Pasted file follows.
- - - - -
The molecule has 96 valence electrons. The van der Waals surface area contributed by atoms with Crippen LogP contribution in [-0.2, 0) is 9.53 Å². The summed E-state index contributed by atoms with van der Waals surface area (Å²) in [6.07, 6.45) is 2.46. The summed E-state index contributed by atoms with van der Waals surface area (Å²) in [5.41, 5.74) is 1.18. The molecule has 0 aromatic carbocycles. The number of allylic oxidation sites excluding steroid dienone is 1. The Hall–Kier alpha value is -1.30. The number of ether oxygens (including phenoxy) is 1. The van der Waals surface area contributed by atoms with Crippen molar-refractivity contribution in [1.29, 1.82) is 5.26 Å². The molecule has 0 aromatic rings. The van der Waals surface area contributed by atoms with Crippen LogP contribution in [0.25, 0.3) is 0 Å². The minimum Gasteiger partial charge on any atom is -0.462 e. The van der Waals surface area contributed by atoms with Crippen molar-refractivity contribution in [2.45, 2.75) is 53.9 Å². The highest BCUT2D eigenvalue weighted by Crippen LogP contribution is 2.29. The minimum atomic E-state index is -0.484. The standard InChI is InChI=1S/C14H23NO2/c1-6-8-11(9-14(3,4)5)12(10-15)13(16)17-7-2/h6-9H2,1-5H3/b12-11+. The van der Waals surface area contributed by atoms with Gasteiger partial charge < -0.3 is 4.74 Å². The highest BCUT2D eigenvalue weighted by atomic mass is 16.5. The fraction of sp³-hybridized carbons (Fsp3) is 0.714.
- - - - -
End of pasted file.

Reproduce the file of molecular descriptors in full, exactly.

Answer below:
The molecule has 96 valence electrons. The van der Waals surface area contributed by atoms with Crippen LogP contribution in [-0.2, 0) is 9.53 Å². The summed E-state index contributed by atoms with van der Waals surface area (Å²) in [6.07, 6.45) is 2.46. The summed E-state index contributed by atoms with van der Waals surface area (Å²) in [5.41, 5.74) is 1.18. The molecule has 0 aromatic carbocycles. The number of allylic oxidation sites excluding steroid dienone is 1. The Hall–Kier alpha value is -1.30. The number of ether oxygens (including phenoxy) is 1. The van der Waals surface area contributed by atoms with Crippen molar-refractivity contribution in [1.29, 1.82) is 5.26 Å². The molecule has 0 aromatic rings. The van der Waals surface area contributed by atoms with Crippen LogP contribution in [0.25, 0.3) is 0 Å². The minimum Gasteiger partial charge on any atom is -0.462 e. The van der Waals surface area contributed by atoms with Crippen molar-refractivity contribution in [2.45, 2.75) is 53.9 Å². The highest BCUT2D eigenvalue weighted by Crippen LogP contribution is 2.29. The minimum atomic E-state index is -0.484. The standard InChI is InChI=1S/C14H23NO2/c1-6-8-11(9-14(3,4)5)12(10-15)13(16)17-7-2/h6-9H2,1-5H3/b12-11+. The van der Waals surface area contributed by atoms with Gasteiger partial charge < -0.3 is 4.74 Å². The highest BCUT2D eigenvalue weighted by atomic mass is 16.5. The fraction of sp³-hybridized carbons (Fsp3) is 0.714.